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Porphyria Educational Services
Monthly Newsletter
May 2002

All information published in the Porphyria Educational Services Monthly Newsletter is to provide information on the various aspects of the disease porphyria and it's associated symptoms, triggers, and treatment.

Columnist and contributors and the information that they provide are not intended as a substitute for the medical advice of physicians. The diagnosis and treatment of the porphyrias are based upon the entire encounter between a physician and the individual patient.

Specific recommendations for the confirmed diagnosis and treatment of any individual must be accomplished by that individual and their personal physician, acting together cooperatively.

Porphyria Educational Services in no way shall be held responsible in part or whole for any injury, misinformation, negligence, or loss incurred by you. In reading the monthly newsletters you need to agree not to hold liable any contributing writers.


Damage to the motor nerves causes weakness in the upper and lower limbs.

Weakness in the upper and lower limbs is most experienced by patients with a diagnosis of an acute hepatic porphyria.

The porphyric patient may find that they cannot lift their feet because of foot drop.

Furthermore the porphyric patient may find walking very difficult. And the porphyric patient will then begin to notice that they may be prone to tripping.

They will begin to notice that their foot will drag somewhat and that little ridges in flooring such as going from smooth surface to a carpeted surface will find them catching the edge of their shoe, tripping and often falling.

They may find that their legs feel heavy and that they fatigue very easily .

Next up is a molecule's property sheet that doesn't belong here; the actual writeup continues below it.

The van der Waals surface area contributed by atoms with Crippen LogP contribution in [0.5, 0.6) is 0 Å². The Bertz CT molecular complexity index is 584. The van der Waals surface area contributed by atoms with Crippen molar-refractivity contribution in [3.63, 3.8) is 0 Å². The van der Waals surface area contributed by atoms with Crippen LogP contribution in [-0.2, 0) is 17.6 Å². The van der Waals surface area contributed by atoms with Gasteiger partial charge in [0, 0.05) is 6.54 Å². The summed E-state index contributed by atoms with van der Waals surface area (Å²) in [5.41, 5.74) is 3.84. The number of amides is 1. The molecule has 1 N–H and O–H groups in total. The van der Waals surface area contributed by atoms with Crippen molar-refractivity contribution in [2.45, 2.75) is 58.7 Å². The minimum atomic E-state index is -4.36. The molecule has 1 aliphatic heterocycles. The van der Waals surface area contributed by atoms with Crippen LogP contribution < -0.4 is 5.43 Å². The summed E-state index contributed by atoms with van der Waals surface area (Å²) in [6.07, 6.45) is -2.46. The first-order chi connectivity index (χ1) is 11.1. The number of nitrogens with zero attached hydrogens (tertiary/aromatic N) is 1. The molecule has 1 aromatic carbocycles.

Walking on rocky surfaces,spongy or soft lawns also causes problems for the person with foot drop.

Often the person will learn to compensate by bearing more weight on the good foot and often will find themselves with a buildup of callous or uneven wear on the sole of their shoes because of a change of gait in order to maintain what they perceive as a normal ability to walk and move.

Barbara Rodgers PTA
ReHabilitation Services


Many people wonder what is correct when seeking information concerning pharmaceuticals or various treatments related to porphyria.

As I deal with my patients or consult with the physicians of other porphyria patients I share the following information.

Medicine is a constantly changing science and not all therapies are clearly established.

New research changes drug and treatment therapies daily. In addition no two patients will react in exactly the same way when given a confirmed diagnosis of porphyria.

Currently the best therapy is Preventive Therapy in the acute hepatic porphyrias. Either glucose on a weekly basis or Panhematin on a four to six weeks basis is required to remain in remission.

Metabolism of pharmaceuticals by porphyrics deals with a wide array of issues. Such issues include the degree of malabsorption, ability to ingest pharmaceuticals, contraindications resulting from other medications. Much of that is still unknown in relation to this disease.

As a former practicing clinician it was my thought that the fewer drugs I prescribed the better off my porphyria patient would be because we could not guarantee how a new medication would react, and the patient came ahead of "trial and error" methodology of clinical practice.